Toronto-based designer Montana Labelle treats her own home like a laboratory—it’s a place where potential clients can observe how far her signature neutrals can go with the right level of trust in her guiding hand. Her new abode in the city’s South Hill neighborhood, however, reveals an evolution in her practice. For Labelle, neutral is now a loose term, one that could mean terra-cotta or sage, if handled with the sensitive restraint the designer has made her name by.
“One of the things that we pride ourselves on doing really well is creating spaces that are modern but very livable and comfortable,” says Labelle of her eponymous firm’s design philosophy. “We get that by mixing interesting textures, then pairing them with more neutral walls and classic shapes. It tones it down.”
Labelle and her husband, Russell Gozlan, president of a boutique construction management firm, have lived on tree-lined Lynwood Avenue in Ontario’s capital with their 120-pound golden doodle, Grover, for the past seven years. The couple’s first project together as builder and interior designer was their former house on the street. In spring 2021, a week after selling it, an early 1900s Dutch Colonial gem came onto the market just a few doors down. Labelle and Gozlan put in an offer, purchased the house that May, and began renovating in August.
Like many older homes, its interior was arranged as a series of enclosed rooms. The kitchen was small, and the primary bedroom lacked its own bathroom. Labelle’s design called for a gut renovation, an addition, and a more open-concept floor plan—delineated by arched doorways and built-in nooks for privacy—turning the five-bedroom, three-bathroom house into a 4,500-square-foot, four-bedroom, six-bathroom. Then she turned her eye to the decor.
To achieve a lived-in look in her interiors, Labelle sources furniture and vintage art at antique fairs like Round Top in Texas and Brimfield Antique Flea Market in Massachusetts, often picking up statement pieces before she has space or client in mind. Her own home is no different, where the standout design is inspired by the 1970s shines against the soft background of Benjamin Moore’s Natural Cream–painted Venetian plaster walls by local Studio Apostolos.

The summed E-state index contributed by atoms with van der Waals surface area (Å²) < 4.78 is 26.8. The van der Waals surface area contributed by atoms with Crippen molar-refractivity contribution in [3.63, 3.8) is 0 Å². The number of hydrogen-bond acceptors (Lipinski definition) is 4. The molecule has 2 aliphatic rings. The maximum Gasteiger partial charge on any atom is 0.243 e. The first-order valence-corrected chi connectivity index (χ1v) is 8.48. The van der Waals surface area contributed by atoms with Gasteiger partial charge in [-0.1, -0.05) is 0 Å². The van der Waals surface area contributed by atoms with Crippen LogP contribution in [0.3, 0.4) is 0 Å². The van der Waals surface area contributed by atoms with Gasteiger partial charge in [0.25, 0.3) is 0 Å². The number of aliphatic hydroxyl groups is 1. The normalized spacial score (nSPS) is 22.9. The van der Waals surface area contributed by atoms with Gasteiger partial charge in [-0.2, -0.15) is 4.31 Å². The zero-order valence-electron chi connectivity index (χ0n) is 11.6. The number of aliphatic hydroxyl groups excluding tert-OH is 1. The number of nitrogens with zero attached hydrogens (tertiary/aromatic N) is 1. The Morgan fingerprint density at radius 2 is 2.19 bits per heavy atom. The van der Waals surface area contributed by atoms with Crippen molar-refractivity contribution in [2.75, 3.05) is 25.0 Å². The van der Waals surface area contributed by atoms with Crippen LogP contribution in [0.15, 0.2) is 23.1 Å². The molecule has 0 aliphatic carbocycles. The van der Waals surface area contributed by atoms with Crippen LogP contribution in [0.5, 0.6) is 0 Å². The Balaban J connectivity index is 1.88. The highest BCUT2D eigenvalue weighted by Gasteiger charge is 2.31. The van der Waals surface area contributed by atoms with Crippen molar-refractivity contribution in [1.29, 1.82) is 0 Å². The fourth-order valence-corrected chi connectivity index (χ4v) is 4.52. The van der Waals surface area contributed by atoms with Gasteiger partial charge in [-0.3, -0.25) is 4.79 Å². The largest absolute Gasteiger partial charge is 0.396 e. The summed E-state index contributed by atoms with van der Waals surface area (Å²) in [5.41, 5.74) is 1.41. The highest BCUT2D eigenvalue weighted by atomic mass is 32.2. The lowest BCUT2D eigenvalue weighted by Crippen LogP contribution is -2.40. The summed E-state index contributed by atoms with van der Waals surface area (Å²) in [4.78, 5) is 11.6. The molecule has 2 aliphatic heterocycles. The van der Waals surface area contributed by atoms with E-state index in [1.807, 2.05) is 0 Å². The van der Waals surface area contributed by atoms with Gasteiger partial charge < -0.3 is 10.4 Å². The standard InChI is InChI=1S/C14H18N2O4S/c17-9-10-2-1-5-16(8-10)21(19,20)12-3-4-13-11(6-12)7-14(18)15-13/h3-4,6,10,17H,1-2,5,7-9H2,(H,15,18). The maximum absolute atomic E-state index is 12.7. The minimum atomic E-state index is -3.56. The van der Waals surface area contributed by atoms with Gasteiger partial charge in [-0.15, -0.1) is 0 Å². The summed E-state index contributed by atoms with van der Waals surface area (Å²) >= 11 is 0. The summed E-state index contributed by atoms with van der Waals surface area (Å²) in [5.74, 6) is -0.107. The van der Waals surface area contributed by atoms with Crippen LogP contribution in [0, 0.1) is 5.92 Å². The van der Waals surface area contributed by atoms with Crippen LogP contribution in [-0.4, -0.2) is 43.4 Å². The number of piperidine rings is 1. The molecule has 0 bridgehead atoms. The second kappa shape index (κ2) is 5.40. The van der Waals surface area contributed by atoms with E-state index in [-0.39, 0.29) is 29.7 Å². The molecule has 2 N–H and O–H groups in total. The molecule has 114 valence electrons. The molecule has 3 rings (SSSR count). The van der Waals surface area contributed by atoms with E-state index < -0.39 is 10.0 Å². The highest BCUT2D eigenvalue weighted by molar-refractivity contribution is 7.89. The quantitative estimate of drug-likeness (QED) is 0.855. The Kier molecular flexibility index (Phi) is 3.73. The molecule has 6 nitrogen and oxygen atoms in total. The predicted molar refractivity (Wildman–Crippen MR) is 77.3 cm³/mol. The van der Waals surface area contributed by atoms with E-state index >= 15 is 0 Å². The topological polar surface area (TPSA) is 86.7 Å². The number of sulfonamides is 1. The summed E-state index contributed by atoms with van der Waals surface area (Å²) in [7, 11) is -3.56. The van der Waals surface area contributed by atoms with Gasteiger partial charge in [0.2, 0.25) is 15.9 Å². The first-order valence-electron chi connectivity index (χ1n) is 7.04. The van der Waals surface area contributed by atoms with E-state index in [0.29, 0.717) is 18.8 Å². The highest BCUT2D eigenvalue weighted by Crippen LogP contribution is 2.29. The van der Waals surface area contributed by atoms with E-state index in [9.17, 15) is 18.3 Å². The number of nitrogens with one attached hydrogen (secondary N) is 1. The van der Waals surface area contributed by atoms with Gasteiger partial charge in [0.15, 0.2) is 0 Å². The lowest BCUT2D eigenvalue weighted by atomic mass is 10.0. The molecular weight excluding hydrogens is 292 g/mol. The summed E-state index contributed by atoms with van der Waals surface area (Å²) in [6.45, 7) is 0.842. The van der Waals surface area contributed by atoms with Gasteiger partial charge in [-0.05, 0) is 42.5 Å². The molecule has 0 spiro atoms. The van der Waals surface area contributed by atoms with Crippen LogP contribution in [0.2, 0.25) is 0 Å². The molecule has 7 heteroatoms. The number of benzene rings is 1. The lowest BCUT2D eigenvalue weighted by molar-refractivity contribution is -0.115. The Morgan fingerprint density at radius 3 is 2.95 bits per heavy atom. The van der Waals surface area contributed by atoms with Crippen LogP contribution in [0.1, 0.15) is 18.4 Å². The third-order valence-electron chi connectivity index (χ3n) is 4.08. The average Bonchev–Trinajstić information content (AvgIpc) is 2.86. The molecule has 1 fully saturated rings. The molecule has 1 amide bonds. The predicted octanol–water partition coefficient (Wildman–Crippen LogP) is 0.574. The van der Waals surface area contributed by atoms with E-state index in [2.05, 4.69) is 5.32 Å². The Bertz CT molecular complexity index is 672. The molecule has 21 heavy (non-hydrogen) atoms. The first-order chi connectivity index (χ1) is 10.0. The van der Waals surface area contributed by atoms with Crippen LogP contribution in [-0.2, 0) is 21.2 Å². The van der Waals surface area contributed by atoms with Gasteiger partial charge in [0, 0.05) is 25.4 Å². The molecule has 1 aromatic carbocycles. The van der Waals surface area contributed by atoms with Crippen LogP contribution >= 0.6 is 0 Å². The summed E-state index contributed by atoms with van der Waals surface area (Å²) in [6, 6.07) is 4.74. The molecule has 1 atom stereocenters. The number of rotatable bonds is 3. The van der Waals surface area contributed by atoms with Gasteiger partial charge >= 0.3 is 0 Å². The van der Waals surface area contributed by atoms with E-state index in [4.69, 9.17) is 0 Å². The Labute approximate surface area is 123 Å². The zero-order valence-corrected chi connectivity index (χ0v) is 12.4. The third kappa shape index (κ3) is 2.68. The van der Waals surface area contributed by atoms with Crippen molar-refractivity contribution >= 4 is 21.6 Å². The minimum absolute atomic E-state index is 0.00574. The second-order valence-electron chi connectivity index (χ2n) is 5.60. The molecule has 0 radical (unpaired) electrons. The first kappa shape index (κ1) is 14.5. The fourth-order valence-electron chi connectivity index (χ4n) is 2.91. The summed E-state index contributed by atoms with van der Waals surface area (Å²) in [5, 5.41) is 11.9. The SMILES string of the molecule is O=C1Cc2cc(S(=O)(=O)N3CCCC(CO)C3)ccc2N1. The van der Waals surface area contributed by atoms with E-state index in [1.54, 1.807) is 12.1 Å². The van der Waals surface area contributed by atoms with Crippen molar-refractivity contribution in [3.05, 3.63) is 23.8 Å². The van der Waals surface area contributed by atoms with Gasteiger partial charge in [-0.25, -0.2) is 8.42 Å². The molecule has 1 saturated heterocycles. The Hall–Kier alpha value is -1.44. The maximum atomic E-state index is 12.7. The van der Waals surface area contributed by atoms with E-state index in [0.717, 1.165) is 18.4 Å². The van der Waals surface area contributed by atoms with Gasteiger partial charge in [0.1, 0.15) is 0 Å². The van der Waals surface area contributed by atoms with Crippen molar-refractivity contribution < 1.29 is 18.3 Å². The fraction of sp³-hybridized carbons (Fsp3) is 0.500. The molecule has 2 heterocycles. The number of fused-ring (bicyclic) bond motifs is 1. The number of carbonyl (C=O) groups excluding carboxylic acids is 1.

In the combined kitchen and dining room, for example, the vintage side chairs that surround the custom marble dining table had previously been held in storage, waiting for the right house to debut them. Taiwan Lantern pendants, built-in bookcases painted in Benjamin Moore’s Fallen Timber, a geometric high-relief ceramic tile backsplash and shelf by local artist Catherine Carroll of Black Rock Tile Studio, and a treasure trove of collected vessels add to the eclectic, cozy feel .
Cozier still is the primary bedroom, which is painted in a warm terra-cotta color. Convincing Gozlan of the hue, which covers the walls and ceiling, was a feat, Labelle admits, but its cocoon-like effect is a suitable match to the couple’s new primary wing, which prioritizes relaxation. “We knew we needed to get the mistakes from our previous house right here,” says the designer. “In the old place, my closet and the bathroom were too small. So in this house we needed huge closets and a bathroom where I feel like I’m at a spa.” The sprawling primary bathroom suite certainly sets the stage for some pampering, with its custom, two-sided vanity by Etherington Designs, a wet room–style shower, and a bespoke Portoro marble tub. A checkerboard of black-and-white marble tiles from Labelle’s own product line lies underfoot.
Upscale yet comfortable style like this drives Labelle’s practice, and her home’s lounge room is one of the best examples. The intimate seating area is centered by a vintage Afra & Tobia Scarpa sofa; a shaggy, gridded Moroccan rug by Mellah; and vintage side tables. The walls’ knotty-pine millwork is hung with a collection of vintage art the designer has sourced over the years.
While clients are invited over for inspirational tours, Labelle notes that her small family is not usually the entertaining type. “I’m more of a recluse,” she admits, “and my house is my sanctuary.” However, Grover’s often muddy paws mean that, in this turn-of-the-century retreat, durability is key. No design object is too precious to trump life’s daily messes, and that’s exactly how they like it.